Update: T-Mobile’s support page for the Samsung Galaxy Note II now includes the latest update.
T-Mobile’s LTE network is beginning to show some signs of life as a number of sites just posted some hands-on results conducted in New York City last week. That means some good news for Galaxy Note II owners as the long-awaited LTE software update finally rolls out beginning today.
The tests, conducted by The Verge, Engadget, LaptopMag and CNET, we’re getting a first look at what the network is truly capable of. There’s a caveat of course, that all of these tests are running on microcells with absolutely no traffic on it so real-world speeds will be theoretically be slower with thousands of customers on a tower at any given time. As was case with the HSPA+ rollout, the use of new tower equipment along the necessary LTE hardware should result in better coverage for everyone says T-Mobile Product Management Director Randy Meyerson. That’s good news for customers who may choose to ignore T-Mobile’s first round of LTE handsets as improved coverage is always welcome.
As for those of you looking for the BlackBerry Z10, T-Mobile’s first LTE-ready BlackBerry, that’s still on the calendar before the end of March. The carrier says LTE is ready in both Las Vegas and Kansas City and all that’s left is flipping the switch allowing customers officially on the network. With the promise of a network that covers 200 million people with LTE before the end of 2013, T-Mobile’s rollout is bound to ramp up quickly.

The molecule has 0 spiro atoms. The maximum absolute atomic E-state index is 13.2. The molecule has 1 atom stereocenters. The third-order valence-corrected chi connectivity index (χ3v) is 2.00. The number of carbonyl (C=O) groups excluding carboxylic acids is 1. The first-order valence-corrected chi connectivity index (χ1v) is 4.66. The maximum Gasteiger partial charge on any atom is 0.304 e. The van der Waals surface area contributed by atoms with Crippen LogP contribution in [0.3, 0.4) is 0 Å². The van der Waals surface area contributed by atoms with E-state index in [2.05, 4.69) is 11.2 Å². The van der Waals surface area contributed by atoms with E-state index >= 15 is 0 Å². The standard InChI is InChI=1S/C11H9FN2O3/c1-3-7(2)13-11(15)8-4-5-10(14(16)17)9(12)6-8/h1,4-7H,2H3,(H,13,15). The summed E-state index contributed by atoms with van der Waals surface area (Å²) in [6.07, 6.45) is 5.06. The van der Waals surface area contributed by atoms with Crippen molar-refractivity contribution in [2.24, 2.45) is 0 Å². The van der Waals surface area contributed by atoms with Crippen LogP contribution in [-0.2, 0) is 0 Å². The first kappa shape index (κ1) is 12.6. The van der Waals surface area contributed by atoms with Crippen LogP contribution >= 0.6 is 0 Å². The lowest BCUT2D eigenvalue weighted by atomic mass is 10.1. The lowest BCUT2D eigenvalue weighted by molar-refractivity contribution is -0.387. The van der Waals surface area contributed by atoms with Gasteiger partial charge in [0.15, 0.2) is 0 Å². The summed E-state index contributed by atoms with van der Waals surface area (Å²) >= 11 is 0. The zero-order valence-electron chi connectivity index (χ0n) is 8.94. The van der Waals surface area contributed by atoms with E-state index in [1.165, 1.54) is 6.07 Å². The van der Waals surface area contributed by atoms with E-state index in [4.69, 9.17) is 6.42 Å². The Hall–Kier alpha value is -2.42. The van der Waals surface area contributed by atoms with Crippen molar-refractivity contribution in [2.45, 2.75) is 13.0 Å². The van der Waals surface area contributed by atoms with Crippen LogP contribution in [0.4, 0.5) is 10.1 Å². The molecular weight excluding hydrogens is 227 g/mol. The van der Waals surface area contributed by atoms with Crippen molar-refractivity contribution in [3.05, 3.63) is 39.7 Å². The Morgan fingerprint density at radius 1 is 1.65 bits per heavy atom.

As for the speeds themselves, LaptopMag was able to hit download speeds as high as 58.8Mbps, with uploads running as high as 25.5Mbps. Engadget faired a little better pushing above the 60Mbps mark hitting a high of 62.13Mbps and a download high of 25.67Mbps. Overall, speeds appeared to average well into the high 50′s on the download and in the high trends on the upload side. Remember the earlier caveat though. a
One major advantage for T-Mobile’s LTE network and a selling point the company will certainly use when it rolls out its rumored “Dual 4G” marketing later this year is HSPA+ 42Mbps as a fallback. The ability to fall back on speeds that T-Mobile has long claimed rival competitor LTE networks is an advantage T-Mobile will attempt to use against the likes of Verizon.
For now, T-Mobile highlights that its LTE network will be focused on measured adoption, with an emphasis on higher-end handsets focusing on the technically savvy, media heavy-set of customers. As for how long it will take before T-Mobile has their LTE network rolled out to more than two cities? That’s a great question that T-Mobile is playing coy with answering. With plans to have 100 million customers cover in LTE before summer, we’re certain we’ll find more cities lighting up in the near future.